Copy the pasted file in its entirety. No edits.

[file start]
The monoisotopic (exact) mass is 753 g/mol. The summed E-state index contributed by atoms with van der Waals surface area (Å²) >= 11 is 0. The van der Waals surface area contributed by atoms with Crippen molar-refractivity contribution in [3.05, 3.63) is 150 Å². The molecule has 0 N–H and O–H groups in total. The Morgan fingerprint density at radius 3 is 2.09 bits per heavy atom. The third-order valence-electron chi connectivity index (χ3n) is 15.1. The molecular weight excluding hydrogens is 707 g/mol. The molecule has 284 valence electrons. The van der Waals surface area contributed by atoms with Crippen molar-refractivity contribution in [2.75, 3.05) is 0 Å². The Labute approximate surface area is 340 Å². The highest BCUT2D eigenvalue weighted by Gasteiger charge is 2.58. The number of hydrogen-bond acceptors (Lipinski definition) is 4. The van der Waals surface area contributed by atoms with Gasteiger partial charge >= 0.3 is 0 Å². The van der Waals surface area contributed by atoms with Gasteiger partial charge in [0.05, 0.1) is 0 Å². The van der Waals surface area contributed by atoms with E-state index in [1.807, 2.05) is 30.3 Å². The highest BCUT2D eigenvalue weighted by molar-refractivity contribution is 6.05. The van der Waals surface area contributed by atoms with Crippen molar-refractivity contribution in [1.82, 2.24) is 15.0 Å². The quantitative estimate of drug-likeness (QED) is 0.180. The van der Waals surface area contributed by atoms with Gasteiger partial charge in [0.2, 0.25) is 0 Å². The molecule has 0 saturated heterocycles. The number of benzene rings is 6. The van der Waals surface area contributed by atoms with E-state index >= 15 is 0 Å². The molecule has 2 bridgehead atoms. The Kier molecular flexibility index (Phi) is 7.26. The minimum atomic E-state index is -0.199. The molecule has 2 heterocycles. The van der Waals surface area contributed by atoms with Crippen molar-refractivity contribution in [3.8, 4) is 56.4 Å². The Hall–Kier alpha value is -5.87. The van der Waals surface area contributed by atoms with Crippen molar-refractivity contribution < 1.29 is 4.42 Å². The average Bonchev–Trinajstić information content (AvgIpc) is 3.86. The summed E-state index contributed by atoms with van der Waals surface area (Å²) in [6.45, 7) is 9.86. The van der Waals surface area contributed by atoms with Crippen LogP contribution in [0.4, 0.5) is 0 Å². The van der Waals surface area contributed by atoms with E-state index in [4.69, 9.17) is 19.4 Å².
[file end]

The monoisotopic (exact) mass is 753 g/mol. The summed E-state index contributed by atoms with van der Waals surface area (Å²) >= 11 is 0. The van der Waals surface area contributed by atoms with Crippen molar-refractivity contribution in [3.05, 3.63) is 150 Å². The molecule has 0 N–H and O–H groups in total. The Morgan fingerprint density at radius 3 is 2.09 bits per heavy atom. The third-order valence-electron chi connectivity index (χ3n) is 15.1. The molecular weight excluding hydrogens is 707 g/mol. The molecule has 284 valence electrons. The van der Waals surface area contributed by atoms with Crippen molar-refractivity contribution in [2.75, 3.05) is 0 Å². The Labute approximate surface area is 340 Å². The highest BCUT2D eigenvalue weighted by Gasteiger charge is 2.58. The number of hydrogen-bond acceptors (Lipinski definition) is 4. The van der Waals surface area contributed by atoms with Gasteiger partial charge >= 0.3 is 0 Å². The van der Waals surface area contributed by atoms with Gasteiger partial charge in [0.05, 0.1) is 0 Å². The van der Waals surface area contributed by atoms with E-state index in [1.807, 2.05) is 30.3 Å². The highest BCUT2D eigenvalue weighted by molar-refractivity contribution is 6.05. The van der Waals surface area contributed by atoms with Crippen molar-refractivity contribution in [1.82, 2.24) is 15.0 Å². The quantitative estimate of drug-likeness (QED) is 0.180. The van der Waals surface area contributed by atoms with Gasteiger partial charge in [0.2, 0.25) is 0 Å². The molecule has 0 saturated heterocycles. The number of benzene rings is 6. The van der Waals surface area contributed by atoms with E-state index >= 15 is 0 Å². The molecule has 2 bridgehead atoms. The Kier molecular flexibility index (Phi) is 7.26. The minimum atomic E-state index is -0.199. The molecule has 2 heterocycles. The van der Waals surface area contributed by atoms with Crippen molar-refractivity contribution in [3.8, 4) is 56.4 Å². The Hall–Kier alpha value is -5.87. The van der Waals surface area contributed by atoms with Crippen molar-refractivity contribution < 1.29 is 4.42 Å². The average Bonchev–Trinajstić information content (AvgIpc) is 3.86. The summed E-state index contributed by atoms with van der Waals surface area (Å²) in [6.45, 7) is 9.86. The van der Waals surface area contributed by atoms with Crippen LogP contribution in [0.4, 0.5) is 0 Å². The van der Waals surface area contributed by atoms with E-state index in [4.69, 9.17) is 19.4 Å².